Too many judgments from the Constitutional Court are late


By Marecia Damons, GroundUp

The highest court in the country sets a poor example for other courts by delivering judgments late again and again. The Constitutional Court currently has four late judgments outstanding and many others have also been delivered late this year.

The judicial norms and standards for courts require that judgments in civil and criminal cases should generally not be reserved without a fixed date for delivering judgment.

Instead of delivering judgment right after a hearing or shortly afterwards, the court may decide to reserve judgment without a set date for judgment.

The judicial norms and standards state that, apart from “exceptional cases where it is not possible to do so, everything possible must be done to deliver a verdict no later than three months after the trial”.

According to the latest report on the Chief Justice’s reserved sentences, 181 sentences were pending in courts nationwide for at least six months by December last year. A total of 901 sentences were reserved.

GroundUp has compiled a list of judgments that were delivered late. A total of ten judgments, which had been reserved by the Constitutional Court since August last year, were delivered six months late. A total of 19 was delivered only after three months and was – according to the judicial norms and standards – delivered late.

Last week, GroundUp submitted an inquiry to the office of the Chief Justice about 21 cases that are still awaiting judgment on the Constitutional Court’s website. Subsequently, the status of some of these cases was updated and now there are only 18 outstanding judgments.

Some cases listed have been settled years ago, but still appear on the list.

Judgment in the case between Sasol Chevron Holdings and the commissioner for the South African Revenue Service (SARS), for example, was reserved on 4 May this year. However, judgment was delivered on 3 October this year; the website of the Constitutional Court still listed it as pending.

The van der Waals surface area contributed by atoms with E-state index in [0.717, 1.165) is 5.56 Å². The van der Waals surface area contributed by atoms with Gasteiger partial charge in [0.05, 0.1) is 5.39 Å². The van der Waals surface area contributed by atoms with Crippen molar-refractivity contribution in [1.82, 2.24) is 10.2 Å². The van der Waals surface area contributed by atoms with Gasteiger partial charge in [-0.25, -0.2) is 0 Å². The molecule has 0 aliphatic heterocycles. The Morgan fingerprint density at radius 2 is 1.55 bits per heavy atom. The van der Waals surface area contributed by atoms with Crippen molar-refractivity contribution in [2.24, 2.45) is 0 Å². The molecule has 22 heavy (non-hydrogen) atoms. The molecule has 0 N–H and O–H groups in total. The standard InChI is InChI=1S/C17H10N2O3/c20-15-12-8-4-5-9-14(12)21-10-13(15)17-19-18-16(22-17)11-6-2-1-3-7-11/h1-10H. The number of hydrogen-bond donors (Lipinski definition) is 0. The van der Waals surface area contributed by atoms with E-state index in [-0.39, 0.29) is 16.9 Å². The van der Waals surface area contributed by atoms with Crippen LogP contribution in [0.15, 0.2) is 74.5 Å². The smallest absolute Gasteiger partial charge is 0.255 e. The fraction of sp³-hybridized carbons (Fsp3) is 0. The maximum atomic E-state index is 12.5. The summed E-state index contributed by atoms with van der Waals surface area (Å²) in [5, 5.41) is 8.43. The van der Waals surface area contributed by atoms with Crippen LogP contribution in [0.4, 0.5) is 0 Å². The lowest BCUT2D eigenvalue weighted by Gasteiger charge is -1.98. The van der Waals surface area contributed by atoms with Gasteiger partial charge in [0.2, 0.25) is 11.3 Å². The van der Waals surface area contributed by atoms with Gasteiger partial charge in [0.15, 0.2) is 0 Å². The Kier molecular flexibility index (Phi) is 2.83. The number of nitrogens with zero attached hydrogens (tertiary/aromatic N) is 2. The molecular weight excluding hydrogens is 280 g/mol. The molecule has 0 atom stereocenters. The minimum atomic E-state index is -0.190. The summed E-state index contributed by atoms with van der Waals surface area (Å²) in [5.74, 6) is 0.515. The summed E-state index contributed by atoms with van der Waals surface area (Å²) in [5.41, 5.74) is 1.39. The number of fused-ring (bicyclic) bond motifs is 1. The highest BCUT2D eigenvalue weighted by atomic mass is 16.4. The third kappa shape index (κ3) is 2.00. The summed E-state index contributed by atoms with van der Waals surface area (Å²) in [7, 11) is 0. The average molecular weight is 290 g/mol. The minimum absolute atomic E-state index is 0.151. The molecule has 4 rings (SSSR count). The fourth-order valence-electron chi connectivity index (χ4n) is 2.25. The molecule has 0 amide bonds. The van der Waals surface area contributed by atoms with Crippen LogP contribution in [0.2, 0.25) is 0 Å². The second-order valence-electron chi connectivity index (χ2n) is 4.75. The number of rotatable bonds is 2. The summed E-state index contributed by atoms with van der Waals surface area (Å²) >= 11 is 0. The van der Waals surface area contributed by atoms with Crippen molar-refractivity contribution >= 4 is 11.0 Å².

Another example is the case between Sassa and the life insurance company Lion of Africa regarding deductions from child allowances. Judgment was already delivered on May 26, 2016, but it is listed on the court’s website as pending judgment. The website also lists Bonginkosi Khanyile against the state as reserved on March 1, 2017. Judgment has already been delivered in this case as well.

Based on the Constitutional Court’s list of outstanding sentences and excluding the above, there are four sentences reserved more than six months ago that are still outstanding:

  • Judgment in the case between Estelle Booysen (née Swanepoel) and Jacobus Cornelius van Eden was reserved on 18 August last year;
  • judgment in the case between Robert Andrew Groves and the Minister of Police was reserved on 14 February this year;
  • judgment in the case between MC Olesitse against the Minister of Police was reserved on 16 February this year; and
  • judgment in the case between Tereza Rayment and the Minister of the Interior was reserved on 28 February this year.

GroundUp has contacted the chief justice’s office on several occasions to determine which cases have been settled at the Constitutional Court and which are still outstanding. Although the inquiry is apparently “attention”, the office stopped responding after several follow-up requests.

  • This post is originally on GroundUp published and is used with permission on RNews.